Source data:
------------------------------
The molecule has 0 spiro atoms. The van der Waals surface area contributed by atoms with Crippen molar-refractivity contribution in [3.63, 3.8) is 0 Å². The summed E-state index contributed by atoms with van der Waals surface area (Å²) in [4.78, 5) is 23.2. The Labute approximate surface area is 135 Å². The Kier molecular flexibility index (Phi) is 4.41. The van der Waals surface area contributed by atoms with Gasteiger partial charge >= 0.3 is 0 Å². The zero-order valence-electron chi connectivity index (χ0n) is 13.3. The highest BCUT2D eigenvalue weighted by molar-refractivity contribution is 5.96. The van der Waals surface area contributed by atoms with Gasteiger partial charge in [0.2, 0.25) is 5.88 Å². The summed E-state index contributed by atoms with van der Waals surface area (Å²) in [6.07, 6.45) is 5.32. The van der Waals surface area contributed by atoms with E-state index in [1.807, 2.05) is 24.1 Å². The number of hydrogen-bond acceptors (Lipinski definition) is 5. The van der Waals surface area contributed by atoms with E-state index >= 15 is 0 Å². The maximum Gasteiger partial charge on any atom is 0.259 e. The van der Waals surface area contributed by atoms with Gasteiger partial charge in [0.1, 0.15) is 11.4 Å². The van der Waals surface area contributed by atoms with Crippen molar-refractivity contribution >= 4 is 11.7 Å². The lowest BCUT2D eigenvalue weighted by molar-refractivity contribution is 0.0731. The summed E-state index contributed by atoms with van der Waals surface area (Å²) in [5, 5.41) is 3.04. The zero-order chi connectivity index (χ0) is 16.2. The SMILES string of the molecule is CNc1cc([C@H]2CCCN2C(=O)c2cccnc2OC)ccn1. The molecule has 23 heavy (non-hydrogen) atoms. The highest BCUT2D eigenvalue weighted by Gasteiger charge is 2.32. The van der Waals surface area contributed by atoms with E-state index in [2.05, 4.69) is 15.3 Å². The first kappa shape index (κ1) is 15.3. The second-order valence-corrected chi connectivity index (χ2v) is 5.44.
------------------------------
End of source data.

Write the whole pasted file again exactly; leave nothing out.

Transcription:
The molecule has 0 spiro atoms. The van der Waals surface area contributed by atoms with Crippen molar-refractivity contribution in [3.63, 3.8) is 0 Å². The summed E-state index contributed by atoms with van der Waals surface area (Å²) in [4.78, 5) is 23.2. The Labute approximate surface area is 135 Å². The Kier molecular flexibility index (Phi) is 4.41. The van der Waals surface area contributed by atoms with Gasteiger partial charge >= 0.3 is 0 Å². The zero-order valence-electron chi connectivity index (χ0n) is 13.3. The highest BCUT2D eigenvalue weighted by molar-refractivity contribution is 5.96. The van der Waals surface area contributed by atoms with Gasteiger partial charge in [0.2, 0.25) is 5.88 Å². The summed E-state index contributed by atoms with van der Waals surface area (Å²) in [6.07, 6.45) is 5.32. The van der Waals surface area contributed by atoms with E-state index in [1.807, 2.05) is 24.1 Å². The number of hydrogen-bond acceptors (Lipinski definition) is 5. The van der Waals surface area contributed by atoms with E-state index >= 15 is 0 Å². The maximum Gasteiger partial charge on any atom is 0.259 e. The van der Waals surface area contributed by atoms with Gasteiger partial charge in [0.1, 0.15) is 11.4 Å². The van der Waals surface area contributed by atoms with Crippen molar-refractivity contribution >= 4 is 11.7 Å². The lowest BCUT2D eigenvalue weighted by molar-refractivity contribution is 0.0731. The summed E-state index contributed by atoms with van der Waals surface area (Å²) in [5, 5.41) is 3.04. The zero-order chi connectivity index (χ0) is 16.2. The SMILES string of the molecule is CNc1cc([C@H]2CCCN2C(=O)c2cccnc2OC)ccn1. The molecule has 23 heavy (non-hydrogen) atoms. The highest BCUT2D eigenvalue weighted by Gasteiger charge is 2.32. The van der Waals surface area contributed by atoms with E-state index in [2.05, 4.69) is 15.3 Å². The first kappa shape index (κ1) is 15.3. The second-order valence-corrected chi connectivity index (χ2v) is 5.44.